Ice cream shop in Irish Channel rejected over accusation of being a “front” for commercial AirBnB


The building at 940 Louisiana Avenue. (via Google Maps)

A rezoning to create an ice-cream shop on Louisiana Avenue in the Irish Channel was rejected by the City Planning Commission this week amid neighbors’s allegations that it is merely intended as a “front” for a commercial AirBnB operation.

The owner, however, says he is just using short-term rentals as a way of supporting his small business in its early stages, providing a test case in New Orleans’ growing conflict over the operation of AirBnB in residential neighborhoods as the issue moves to the City Council.

Reginald Commodore, a 41-year-old engineer, is seeking to rezone the building at 940 Louisiana Avenue (the corner of Constance Street) from residential to neighborhood business in order to open an ice-cream parlor called “Love Kreme.” That could be accomplished by a conditional use within the current zoning, officials have said, but Commodore also wants to use the two apartments inside the building as short-term rentals, which requires the full rezoning.

He has always rented out one of the apartments to help him pay off the mortgage, he said, but it is not always easy to keep occupied. More recently, he has listed it as a short-term rental, and has had more than 100 happy guests, he said.

“I have so far boot-strapped the entire process from paying off my mortgage to self-funding the build-out of the space,” Commodore said. “I plan to expand the workspace and hire more employees. I would need the flexibility of a commercial short-term rental so that, when ready, I can begin that project. If I had a permanent tenant, I would be restricted to when I could start that project.”

When Commodore brought his request to the City Planning Commission on Tuesday afternoon, he carried with him signatures and emails of supporters for his ice-cream idea. The nearby residents and neighborhood leaders who showed up to the City Council chambers, were concerned about the usual parking and litter problems associated with businesses, but were unequivocally opposed to short-term rentals.

“We believe that what he is trying to do is trying to use this building as commercial short-term rental, which will allow him to use it every day of the year,” said Debby Pigman, president of the Faubourg Delachaise Neighborhood Association. “We do not want to see any more short-term rental in the neighborhood.”

“To be using an ice cream shop for a near literal ‘front’ for an intense commercial short-term rental seems disingenuous at best,” said Sixth Street resident Jenna Burke. “I’m just really tired of seeing all these up-zoning requests across District B so people can take advantage of commercial short-term rentals and don’t have to abide by residential uses.”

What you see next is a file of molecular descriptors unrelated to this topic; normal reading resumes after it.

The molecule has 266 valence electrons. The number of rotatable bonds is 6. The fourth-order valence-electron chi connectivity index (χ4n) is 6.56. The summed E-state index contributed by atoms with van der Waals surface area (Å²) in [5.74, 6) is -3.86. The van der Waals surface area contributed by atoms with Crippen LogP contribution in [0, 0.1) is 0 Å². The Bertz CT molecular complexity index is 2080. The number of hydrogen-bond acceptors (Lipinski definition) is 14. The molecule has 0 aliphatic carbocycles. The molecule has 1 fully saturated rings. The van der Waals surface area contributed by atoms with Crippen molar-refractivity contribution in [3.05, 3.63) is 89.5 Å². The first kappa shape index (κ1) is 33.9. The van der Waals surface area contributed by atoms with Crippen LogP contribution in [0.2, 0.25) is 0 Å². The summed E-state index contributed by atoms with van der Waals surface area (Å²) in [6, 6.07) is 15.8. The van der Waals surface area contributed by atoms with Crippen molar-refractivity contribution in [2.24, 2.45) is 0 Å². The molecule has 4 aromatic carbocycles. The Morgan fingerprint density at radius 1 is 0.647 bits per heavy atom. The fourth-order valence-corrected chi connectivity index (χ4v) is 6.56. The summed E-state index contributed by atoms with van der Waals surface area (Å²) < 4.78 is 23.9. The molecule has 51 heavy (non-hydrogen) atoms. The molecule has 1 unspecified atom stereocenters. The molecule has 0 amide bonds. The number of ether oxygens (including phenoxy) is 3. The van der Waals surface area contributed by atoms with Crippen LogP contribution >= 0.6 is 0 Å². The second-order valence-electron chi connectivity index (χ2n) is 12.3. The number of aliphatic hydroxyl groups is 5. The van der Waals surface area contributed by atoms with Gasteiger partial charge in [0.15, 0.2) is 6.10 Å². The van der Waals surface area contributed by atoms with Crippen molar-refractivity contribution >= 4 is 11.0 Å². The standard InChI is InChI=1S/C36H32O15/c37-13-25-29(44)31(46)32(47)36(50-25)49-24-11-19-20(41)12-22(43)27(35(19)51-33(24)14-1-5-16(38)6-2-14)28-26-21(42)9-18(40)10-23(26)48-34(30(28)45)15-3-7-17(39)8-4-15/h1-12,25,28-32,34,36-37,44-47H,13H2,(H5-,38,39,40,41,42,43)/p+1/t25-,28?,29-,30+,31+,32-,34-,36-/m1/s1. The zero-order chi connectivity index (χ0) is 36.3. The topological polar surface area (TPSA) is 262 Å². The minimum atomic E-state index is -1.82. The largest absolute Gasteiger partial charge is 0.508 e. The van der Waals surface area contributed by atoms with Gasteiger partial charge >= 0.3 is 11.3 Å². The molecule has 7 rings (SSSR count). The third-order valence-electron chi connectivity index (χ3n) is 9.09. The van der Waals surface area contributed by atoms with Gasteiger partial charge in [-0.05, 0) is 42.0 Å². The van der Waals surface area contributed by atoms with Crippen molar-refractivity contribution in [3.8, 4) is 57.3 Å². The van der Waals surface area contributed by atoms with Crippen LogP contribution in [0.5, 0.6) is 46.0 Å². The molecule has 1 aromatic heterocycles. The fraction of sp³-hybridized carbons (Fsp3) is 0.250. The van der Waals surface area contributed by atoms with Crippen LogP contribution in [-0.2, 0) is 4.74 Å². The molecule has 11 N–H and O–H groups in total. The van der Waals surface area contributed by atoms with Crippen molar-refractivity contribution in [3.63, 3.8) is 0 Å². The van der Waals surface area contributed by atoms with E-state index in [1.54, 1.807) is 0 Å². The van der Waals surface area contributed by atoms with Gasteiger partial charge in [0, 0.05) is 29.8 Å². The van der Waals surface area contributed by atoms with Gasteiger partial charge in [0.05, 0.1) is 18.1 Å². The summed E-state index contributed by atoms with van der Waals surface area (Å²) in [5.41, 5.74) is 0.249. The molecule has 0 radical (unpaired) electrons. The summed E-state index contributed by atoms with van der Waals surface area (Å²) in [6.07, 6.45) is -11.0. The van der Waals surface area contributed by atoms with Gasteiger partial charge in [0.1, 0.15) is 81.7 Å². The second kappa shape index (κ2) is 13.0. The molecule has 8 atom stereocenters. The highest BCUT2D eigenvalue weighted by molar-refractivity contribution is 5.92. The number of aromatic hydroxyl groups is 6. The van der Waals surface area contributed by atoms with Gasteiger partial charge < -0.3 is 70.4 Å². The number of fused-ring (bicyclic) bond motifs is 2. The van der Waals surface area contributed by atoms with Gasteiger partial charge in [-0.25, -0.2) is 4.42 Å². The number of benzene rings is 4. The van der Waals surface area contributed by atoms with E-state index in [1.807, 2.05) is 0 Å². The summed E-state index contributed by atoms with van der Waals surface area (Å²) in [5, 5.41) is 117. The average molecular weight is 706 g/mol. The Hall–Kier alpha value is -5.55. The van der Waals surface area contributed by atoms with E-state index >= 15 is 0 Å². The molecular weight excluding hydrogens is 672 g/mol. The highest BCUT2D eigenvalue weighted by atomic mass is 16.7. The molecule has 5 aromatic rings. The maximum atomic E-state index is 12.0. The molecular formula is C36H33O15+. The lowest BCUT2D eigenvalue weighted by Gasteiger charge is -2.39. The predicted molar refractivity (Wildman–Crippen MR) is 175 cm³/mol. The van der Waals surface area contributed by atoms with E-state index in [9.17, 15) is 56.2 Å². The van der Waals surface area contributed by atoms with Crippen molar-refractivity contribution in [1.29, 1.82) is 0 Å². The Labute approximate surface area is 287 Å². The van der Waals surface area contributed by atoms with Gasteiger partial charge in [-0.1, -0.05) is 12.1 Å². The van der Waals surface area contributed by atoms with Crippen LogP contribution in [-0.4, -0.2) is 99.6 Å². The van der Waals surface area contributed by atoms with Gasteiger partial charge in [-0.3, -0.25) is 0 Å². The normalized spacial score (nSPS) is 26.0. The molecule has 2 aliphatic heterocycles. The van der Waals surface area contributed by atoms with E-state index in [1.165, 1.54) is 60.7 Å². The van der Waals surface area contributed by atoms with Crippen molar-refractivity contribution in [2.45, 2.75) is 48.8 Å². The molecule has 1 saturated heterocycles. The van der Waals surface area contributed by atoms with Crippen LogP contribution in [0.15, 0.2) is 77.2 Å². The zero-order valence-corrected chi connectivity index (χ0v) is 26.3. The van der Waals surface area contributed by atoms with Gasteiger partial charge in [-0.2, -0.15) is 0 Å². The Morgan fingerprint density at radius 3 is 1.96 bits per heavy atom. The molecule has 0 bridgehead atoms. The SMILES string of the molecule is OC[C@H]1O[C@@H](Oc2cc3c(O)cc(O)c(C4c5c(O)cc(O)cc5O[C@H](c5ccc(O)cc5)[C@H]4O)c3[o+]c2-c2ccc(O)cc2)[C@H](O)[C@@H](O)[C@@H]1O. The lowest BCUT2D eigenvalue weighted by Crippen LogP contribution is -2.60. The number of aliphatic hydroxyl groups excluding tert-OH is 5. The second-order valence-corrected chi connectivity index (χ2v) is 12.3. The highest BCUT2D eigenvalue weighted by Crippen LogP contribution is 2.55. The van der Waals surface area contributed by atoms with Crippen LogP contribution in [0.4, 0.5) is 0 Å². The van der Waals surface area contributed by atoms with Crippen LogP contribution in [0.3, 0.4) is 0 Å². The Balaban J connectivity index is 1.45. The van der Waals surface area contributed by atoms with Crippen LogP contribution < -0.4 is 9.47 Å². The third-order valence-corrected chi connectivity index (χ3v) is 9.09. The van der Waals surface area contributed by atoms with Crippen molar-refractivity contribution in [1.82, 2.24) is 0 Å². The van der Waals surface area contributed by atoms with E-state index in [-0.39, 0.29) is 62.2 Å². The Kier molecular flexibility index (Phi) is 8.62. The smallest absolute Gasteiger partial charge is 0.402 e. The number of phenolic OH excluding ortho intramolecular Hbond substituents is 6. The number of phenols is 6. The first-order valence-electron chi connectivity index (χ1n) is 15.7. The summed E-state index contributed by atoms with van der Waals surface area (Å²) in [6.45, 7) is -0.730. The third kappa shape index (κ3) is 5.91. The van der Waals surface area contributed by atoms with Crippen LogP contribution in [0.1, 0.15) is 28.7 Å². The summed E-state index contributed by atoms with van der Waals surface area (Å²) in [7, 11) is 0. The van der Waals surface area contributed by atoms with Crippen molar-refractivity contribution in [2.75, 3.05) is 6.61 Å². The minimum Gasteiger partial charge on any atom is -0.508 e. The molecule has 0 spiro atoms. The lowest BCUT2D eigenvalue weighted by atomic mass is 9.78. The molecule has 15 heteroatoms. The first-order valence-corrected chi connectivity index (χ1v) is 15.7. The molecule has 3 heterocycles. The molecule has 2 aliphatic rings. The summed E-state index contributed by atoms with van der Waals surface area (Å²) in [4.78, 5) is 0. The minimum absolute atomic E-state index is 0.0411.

The building has not actually served a commercial use in decades, neighbors said. While the apartments have been rented out, the ice-cream area has been either vacant or a studio apartment as well, the said.

“What need exactly will this small hotel fill in my residential neighborhood?” asked Bill Sawicki of the Irish Channel Neighborhood Association. “Collectively, the approval of so many small hotels in residential zones will have tremendous long-term negative impacts on the residential character of all our historic neighborhoods, as well as worsening the erosion of affordable long-term housing stock.”

In rebuttal, Commodore said that the short-term rentals would require a separate conditional use, so they would still be subject to approval from City Planning and the City Council. In the meantime, he is seeking the rezoning to give him the best chance to make the business profitable in the future, he said.

“It gives me the greatest flexibility to succeed,” Commodore said. “I don’t want to come back every time here if I want to expand the workspace or hire more employees.”

Commodore also suggested that the coalition of his supporters is a better representation of the city than the opponents who attended the meeting to criticize him.

“I’ve got a greater representation, I feel, as far as a generationally, racially diverse mix, than what’s being presented here,” Commodore said. “As far as I’m concerned in my neighborhood, I’m the only one that I see that looks like me. As far as business owners, I can find no one but one other person who I consider a peer for myself.”

While praising and encouraging Commodore’s entrepreneurship, the City Planning Commission found his reasoning for adding short-term rentals unconvincing. Commission chair Royce Duplessis said he would like to see a successful ice cream parlor, but he can’t a support a zoning change just to satisfy the owner’s business model when the neighbors are so opposed.

“The application, the zoning that is being proposed here is quite frankly to me just frightening, especially for this particular neighborhood,” said Commissioner Jason Hughes. “At a time when the character of the neighborhoods is under attack, at a time when we have an affordable housing shortage, I just think this particular zoning is nothing more than a pathway to create long-term commercial short-term rentals.”

The commissioners also encouraged Commodore to reapply for the conditional use to open the ice-cream shop instead of the full rezoning. The rezoning, they kept said repeatedly, would be forever.

“The flexibility you’re seeking is exactly what your neighbors are fearing,” said Commissioner Robert Steeg. “To me, your ice cream store is doable by other means.”

Steeg made a motion to overrule the planning staff and deny Commodore’s request, and the commission voted 5-0 in agreement with him. Their recommendation to deny the rezoning will go to the City Council for final approval.

To hear the full debate over the issue, see below:

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